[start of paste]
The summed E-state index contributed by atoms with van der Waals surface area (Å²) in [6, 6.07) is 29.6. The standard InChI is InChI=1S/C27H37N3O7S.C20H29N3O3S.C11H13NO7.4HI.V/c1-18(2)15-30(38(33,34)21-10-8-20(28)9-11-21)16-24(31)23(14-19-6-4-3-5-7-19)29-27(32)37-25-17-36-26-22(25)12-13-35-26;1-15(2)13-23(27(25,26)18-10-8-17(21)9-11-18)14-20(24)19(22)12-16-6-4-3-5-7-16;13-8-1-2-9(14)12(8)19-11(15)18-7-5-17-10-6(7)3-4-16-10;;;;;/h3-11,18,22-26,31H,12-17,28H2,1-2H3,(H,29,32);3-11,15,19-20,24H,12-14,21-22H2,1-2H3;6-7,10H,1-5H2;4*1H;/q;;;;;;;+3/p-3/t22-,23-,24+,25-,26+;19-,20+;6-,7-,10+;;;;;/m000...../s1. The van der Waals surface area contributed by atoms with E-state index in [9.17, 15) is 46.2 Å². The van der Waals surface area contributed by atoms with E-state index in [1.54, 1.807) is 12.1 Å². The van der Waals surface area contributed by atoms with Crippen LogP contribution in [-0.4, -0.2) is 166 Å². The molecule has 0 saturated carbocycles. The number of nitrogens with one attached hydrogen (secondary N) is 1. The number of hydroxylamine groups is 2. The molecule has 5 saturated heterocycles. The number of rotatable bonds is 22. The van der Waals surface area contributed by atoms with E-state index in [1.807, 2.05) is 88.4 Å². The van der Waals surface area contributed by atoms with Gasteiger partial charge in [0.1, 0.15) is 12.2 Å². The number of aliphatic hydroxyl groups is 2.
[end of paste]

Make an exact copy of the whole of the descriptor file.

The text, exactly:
The summed E-state index contributed by atoms with van der Waals surface area (Å²) in [6, 6.07) is 29.6. The standard InChI is InChI=1S/C27H37N3O7S.C20H29N3O3S.C11H13NO7.4HI.V/c1-18(2)15-30(38(33,34)21-10-8-20(28)9-11-21)16-24(31)23(14-19-6-4-3-5-7-19)29-27(32)37-25-17-36-26-22(25)12-13-35-26;1-15(2)13-23(27(25,26)18-10-8-17(21)9-11-18)14-20(24)19(22)12-16-6-4-3-5-7-16;13-8-1-2-9(14)12(8)19-11(15)18-7-5-17-10-6(7)3-4-16-10;;;;;/h3-11,18,22-26,31H,12-17,28H2,1-2H3,(H,29,32);3-11,15,19-20,24H,12-14,21-22H2,1-2H3;6-7,10H,1-5H2;4*1H;/q;;;;;;;+3/p-3/t22-,23-,24+,25-,26+;19-,20+;6-,7-,10+;;;;;/m000...../s1. The van der Waals surface area contributed by atoms with E-state index in [9.17, 15) is 46.2 Å². The van der Waals surface area contributed by atoms with E-state index in [1.54, 1.807) is 12.1 Å². The van der Waals surface area contributed by atoms with Crippen LogP contribution in [-0.4, -0.2) is 166 Å². The molecule has 0 saturated carbocycles. The number of nitrogens with one attached hydrogen (secondary N) is 1. The number of hydroxylamine groups is 2. The molecule has 5 saturated heterocycles. The number of rotatable bonds is 22. The van der Waals surface area contributed by atoms with E-state index in [1.807, 2.05) is 88.4 Å². The van der Waals surface area contributed by atoms with Gasteiger partial charge in [0.1, 0.15) is 12.2 Å². The number of aliphatic hydroxyl groups is 2.